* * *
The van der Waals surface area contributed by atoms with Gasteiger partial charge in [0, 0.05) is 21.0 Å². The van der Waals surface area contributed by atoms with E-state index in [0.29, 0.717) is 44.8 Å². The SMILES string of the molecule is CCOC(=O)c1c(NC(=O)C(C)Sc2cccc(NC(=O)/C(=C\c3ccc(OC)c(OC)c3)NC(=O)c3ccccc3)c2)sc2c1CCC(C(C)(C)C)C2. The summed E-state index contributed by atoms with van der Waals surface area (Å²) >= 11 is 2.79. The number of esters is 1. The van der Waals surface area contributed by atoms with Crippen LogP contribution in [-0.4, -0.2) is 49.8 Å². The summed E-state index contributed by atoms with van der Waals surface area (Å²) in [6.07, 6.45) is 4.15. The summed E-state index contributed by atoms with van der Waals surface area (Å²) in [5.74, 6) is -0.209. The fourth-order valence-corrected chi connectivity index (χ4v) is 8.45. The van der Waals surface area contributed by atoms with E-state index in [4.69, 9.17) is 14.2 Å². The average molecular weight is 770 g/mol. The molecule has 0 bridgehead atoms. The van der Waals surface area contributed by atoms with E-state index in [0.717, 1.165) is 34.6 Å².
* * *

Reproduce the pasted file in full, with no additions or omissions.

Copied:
The van der Waals surface area contributed by atoms with Gasteiger partial charge in [0, 0.05) is 21.0 Å². The van der Waals surface area contributed by atoms with E-state index in [0.29, 0.717) is 44.8 Å². The SMILES string of the molecule is CCOC(=O)c1c(NC(=O)C(C)Sc2cccc(NC(=O)/C(=C\c3ccc(OC)c(OC)c3)NC(=O)c3ccccc3)c2)sc2c1CCC(C(C)(C)C)C2. The summed E-state index contributed by atoms with van der Waals surface area (Å²) >= 11 is 2.79. The number of esters is 1. The van der Waals surface area contributed by atoms with Crippen LogP contribution in [-0.4, -0.2) is 49.8 Å². The summed E-state index contributed by atoms with van der Waals surface area (Å²) in [6.07, 6.45) is 4.15. The summed E-state index contributed by atoms with van der Waals surface area (Å²) in [5.74, 6) is -0.209. The fourth-order valence-corrected chi connectivity index (χ4v) is 8.45. The van der Waals surface area contributed by atoms with E-state index in [4.69, 9.17) is 14.2 Å². The average molecular weight is 770 g/mol. The molecule has 0 bridgehead atoms. The van der Waals surface area contributed by atoms with E-state index in [0.717, 1.165) is 34.6 Å².